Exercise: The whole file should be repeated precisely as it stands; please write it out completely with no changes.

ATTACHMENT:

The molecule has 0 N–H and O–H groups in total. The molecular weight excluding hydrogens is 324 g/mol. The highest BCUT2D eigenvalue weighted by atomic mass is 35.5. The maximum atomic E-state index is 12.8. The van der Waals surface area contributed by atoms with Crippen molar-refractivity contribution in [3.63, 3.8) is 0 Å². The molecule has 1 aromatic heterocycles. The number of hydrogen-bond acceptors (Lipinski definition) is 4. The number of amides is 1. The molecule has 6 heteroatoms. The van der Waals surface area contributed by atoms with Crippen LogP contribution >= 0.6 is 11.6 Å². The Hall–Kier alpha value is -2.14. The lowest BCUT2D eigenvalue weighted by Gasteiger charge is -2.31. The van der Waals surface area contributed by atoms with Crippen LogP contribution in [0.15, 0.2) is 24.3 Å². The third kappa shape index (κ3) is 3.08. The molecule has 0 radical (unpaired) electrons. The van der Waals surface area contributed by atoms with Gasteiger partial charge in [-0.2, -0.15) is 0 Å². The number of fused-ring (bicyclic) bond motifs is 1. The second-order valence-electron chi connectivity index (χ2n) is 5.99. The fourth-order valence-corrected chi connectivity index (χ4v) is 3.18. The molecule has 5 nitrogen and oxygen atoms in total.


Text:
The molecule has 0 N–H and O–H groups in total. The molecular weight excluding hydrogens is 324 g/mol. The highest BCUT2D eigenvalue weighted by atomic mass is 35.5. The maximum atomic E-state index is 12.8. The van der Waals surface area contributed by atoms with Crippen molar-refractivity contribution in [3.63, 3.8) is 0 Å². The molecule has 1 aromatic heterocycles. The number of hydrogen-bond acceptors (Lipinski definition) is 4. The number of amides is 1. The molecule has 6 heteroatoms. The van der Waals surface area contributed by atoms with Crippen LogP contribution >= 0.6 is 11.6 Å². The Hall–Kier alpha value is -2.14. The lowest BCUT2D eigenvalue weighted by Gasteiger charge is -2.31. The van der Waals surface area contributed by atoms with Crippen LogP contribution in [0.15, 0.2) is 24.3 Å². The third kappa shape index (κ3) is 3.08. The molecule has 0 radical (unpaired) electrons. The van der Waals surface area contributed by atoms with Gasteiger partial charge in [-0.2, -0.15) is 0 Å². The number of fused-ring (bicyclic) bond motifs is 1. The second-order valence-electron chi connectivity index (χ2n) is 5.99. The fourth-order valence-corrected chi connectivity index (χ4v) is 3.18. The molecule has 5 nitrogen and oxygen atoms in total.